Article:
"How can you be sure she'll follow it? Perhaps she'll be so frightened she'll turn away before she gets to us." Worried another
     "Oh, she'll come through. She's heard the music. She'll be far to curious not to come." Confirmed the third. “If all else fails, we've sent Daniel. He'll guide her in the right direction.”
     They danced and giggled some more before falling down in fits of laughter as the fog rolled through the trees...

     Emmy and Maia had been back in their beds curled up in warm duvets and brainstorming for about forty minutes when they heard Emmy's parents stirring on the landing. They had come up with a number of mediocre plans, before deciding that they would just have to let this thing play out. Her mom was bound to notice, sooner than later, that this tree was a miracle tree. Even if the fog held out and her mom avoided that corner of the garden, how long would that last? Today? Maybe tomorrow? Three days from now that tree was going to be a fully grown, established tree in her mother's garden. There was no way Diana was not going to notice and they decided there was no logical explanation. Even the truth wasn't logical, but what else did they have?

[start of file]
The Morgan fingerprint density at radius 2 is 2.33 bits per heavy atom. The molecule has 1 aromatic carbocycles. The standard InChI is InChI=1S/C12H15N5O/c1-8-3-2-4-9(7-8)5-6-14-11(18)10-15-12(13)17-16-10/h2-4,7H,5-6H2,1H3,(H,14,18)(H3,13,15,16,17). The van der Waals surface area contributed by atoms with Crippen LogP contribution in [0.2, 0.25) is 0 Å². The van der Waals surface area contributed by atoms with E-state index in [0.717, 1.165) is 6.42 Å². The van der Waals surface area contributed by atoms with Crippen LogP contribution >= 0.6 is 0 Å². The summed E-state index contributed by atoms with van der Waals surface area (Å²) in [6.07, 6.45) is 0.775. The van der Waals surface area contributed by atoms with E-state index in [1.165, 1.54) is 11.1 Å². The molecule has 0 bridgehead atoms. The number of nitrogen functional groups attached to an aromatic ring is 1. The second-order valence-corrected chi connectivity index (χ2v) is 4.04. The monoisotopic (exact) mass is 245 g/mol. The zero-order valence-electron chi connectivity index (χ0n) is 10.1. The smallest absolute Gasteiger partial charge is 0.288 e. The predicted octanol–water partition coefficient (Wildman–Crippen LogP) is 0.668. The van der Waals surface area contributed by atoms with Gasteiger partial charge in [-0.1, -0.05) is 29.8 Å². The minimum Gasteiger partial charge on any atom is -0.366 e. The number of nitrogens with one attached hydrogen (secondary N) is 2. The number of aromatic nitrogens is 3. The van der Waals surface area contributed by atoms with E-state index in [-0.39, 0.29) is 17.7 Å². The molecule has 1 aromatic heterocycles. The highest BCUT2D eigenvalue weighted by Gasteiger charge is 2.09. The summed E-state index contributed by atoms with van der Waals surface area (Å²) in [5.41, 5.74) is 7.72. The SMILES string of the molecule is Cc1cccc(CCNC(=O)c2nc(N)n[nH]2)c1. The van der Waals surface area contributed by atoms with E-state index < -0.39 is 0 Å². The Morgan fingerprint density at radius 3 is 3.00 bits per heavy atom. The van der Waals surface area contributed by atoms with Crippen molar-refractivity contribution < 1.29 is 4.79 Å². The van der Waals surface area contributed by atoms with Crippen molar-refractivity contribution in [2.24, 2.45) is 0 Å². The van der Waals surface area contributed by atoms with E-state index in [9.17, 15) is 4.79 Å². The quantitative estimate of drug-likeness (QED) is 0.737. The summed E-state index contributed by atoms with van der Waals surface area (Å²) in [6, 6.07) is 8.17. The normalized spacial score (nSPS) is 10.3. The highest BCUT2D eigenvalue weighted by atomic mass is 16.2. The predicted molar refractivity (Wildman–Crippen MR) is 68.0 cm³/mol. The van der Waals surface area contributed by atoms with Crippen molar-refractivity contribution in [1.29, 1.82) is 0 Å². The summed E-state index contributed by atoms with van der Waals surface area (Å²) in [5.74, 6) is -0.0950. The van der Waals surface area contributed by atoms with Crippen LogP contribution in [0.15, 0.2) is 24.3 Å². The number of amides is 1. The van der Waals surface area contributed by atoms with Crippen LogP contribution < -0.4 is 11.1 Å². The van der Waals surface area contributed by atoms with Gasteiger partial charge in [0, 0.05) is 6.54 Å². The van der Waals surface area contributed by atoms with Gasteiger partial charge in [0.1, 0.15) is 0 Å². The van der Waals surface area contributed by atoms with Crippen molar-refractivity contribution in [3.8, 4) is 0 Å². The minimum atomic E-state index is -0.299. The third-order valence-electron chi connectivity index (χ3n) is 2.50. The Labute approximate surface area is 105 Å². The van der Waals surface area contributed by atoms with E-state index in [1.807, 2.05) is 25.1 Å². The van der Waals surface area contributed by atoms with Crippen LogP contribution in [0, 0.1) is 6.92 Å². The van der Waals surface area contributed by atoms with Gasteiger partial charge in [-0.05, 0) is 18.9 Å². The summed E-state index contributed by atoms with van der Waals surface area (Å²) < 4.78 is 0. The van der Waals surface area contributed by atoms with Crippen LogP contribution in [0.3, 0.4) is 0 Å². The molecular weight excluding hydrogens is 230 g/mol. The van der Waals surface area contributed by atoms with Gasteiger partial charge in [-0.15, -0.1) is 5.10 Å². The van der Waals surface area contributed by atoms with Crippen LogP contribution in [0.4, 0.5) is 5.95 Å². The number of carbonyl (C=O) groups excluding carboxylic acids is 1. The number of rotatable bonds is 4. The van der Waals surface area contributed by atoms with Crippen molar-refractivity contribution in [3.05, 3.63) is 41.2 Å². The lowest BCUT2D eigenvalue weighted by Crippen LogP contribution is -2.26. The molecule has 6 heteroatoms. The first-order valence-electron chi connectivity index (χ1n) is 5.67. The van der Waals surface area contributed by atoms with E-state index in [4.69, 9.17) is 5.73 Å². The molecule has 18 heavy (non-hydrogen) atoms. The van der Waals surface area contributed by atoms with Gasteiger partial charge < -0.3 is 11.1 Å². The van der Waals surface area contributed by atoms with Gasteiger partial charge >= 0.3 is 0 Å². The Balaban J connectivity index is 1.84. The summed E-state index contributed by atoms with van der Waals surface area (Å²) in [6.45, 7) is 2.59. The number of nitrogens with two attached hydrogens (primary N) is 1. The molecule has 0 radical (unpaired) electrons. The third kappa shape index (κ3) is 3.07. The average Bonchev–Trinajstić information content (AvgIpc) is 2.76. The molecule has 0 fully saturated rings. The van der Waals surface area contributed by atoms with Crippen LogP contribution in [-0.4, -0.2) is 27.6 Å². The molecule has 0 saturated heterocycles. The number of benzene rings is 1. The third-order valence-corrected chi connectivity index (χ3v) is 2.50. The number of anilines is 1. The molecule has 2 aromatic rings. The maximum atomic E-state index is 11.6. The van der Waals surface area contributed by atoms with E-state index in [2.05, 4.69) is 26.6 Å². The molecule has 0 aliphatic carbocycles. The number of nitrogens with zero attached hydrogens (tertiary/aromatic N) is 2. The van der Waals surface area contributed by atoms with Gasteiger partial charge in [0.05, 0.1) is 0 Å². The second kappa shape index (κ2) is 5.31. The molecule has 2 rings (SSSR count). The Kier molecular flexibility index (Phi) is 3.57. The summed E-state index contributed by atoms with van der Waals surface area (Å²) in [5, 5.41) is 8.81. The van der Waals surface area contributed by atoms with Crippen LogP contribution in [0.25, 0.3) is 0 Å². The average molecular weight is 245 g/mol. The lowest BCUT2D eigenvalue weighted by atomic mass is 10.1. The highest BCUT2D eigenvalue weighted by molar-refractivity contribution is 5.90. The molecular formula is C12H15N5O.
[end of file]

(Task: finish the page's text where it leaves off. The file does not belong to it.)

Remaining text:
There was a soft knock on the door. "You girls awake in there?" Came her mother's voice through the door.
     "Yeah mom." Diana opened the door and stood in the doorway as her daughter continued. "We decided it was warmer under the covers than anywhere else in the house, so we've just been hanging out and chatting. It's a dreary morning isn't it?"
     "The mornings have been foggy for the last few days. It should lift by midday, hopefully." Her mother smiled at them. "Then I'll be able to take a look at your willow and how it looks in the back garden."
     Emmy and Maia exchanged looks. "We should probably get going before then. Want to get back to the city before traffic hits."
     "I don't think you should have much traffic on a Sunday, but you're the expert. Dave should have started the fire in the wood stove by now, if you girls want to head down to the family room in a few minutes. I'll get some breakfast on to cook before you go." With that her mother left to go downstairs, closing the door behind her.
     Maia gave Emmy a sidelong look. "You know, you can't avoid it forever. She's gonna see it, and when she notices it she's gonna call you anyway. We might as well just stay and see what she says."
     "I'll think about it. Right now I want to head down and get some tea by the fire."